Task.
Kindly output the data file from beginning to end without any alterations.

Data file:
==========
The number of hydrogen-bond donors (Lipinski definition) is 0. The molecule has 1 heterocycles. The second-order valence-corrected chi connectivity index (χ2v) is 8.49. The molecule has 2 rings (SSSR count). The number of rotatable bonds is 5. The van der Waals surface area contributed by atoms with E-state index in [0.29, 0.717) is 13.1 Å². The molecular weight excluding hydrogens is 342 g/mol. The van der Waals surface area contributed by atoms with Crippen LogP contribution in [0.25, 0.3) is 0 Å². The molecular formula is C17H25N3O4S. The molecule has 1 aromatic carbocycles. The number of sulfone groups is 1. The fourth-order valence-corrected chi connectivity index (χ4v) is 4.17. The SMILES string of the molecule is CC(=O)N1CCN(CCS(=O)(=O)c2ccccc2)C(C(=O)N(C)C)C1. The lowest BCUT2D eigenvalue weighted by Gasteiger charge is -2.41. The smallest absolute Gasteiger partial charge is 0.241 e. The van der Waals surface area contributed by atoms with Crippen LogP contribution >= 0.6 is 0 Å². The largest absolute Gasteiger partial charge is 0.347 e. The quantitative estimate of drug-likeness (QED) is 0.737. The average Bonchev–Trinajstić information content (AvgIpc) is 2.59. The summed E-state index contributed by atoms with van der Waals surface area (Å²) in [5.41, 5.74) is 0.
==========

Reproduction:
The number of hydrogen-bond donors (Lipinski definition) is 0. The molecule has 1 heterocycles. The second-order valence-corrected chi connectivity index (χ2v) is 8.49. The molecule has 2 rings (SSSR count). The number of rotatable bonds is 5. The van der Waals surface area contributed by atoms with E-state index in [0.29, 0.717) is 13.1 Å². The molecular weight excluding hydrogens is 342 g/mol. The van der Waals surface area contributed by atoms with Crippen LogP contribution in [0.25, 0.3) is 0 Å². The molecular formula is C17H25N3O4S. The molecule has 1 aromatic carbocycles. The number of sulfone groups is 1. The fourth-order valence-corrected chi connectivity index (χ4v) is 4.17. The SMILES string of the molecule is CC(=O)N1CCN(CCS(=O)(=O)c2ccccc2)C(C(=O)N(C)C)C1. The lowest BCUT2D eigenvalue weighted by Gasteiger charge is -2.41. The smallest absolute Gasteiger partial charge is 0.241 e. The van der Waals surface area contributed by atoms with Crippen LogP contribution >= 0.6 is 0 Å². The largest absolute Gasteiger partial charge is 0.347 e. The quantitative estimate of drug-likeness (QED) is 0.737. The average Bonchev–Trinajstić information content (AvgIpc) is 2.59. The summed E-state index contributed by atoms with van der Waals surface area (Å²) in [5.41, 5.74) is 0.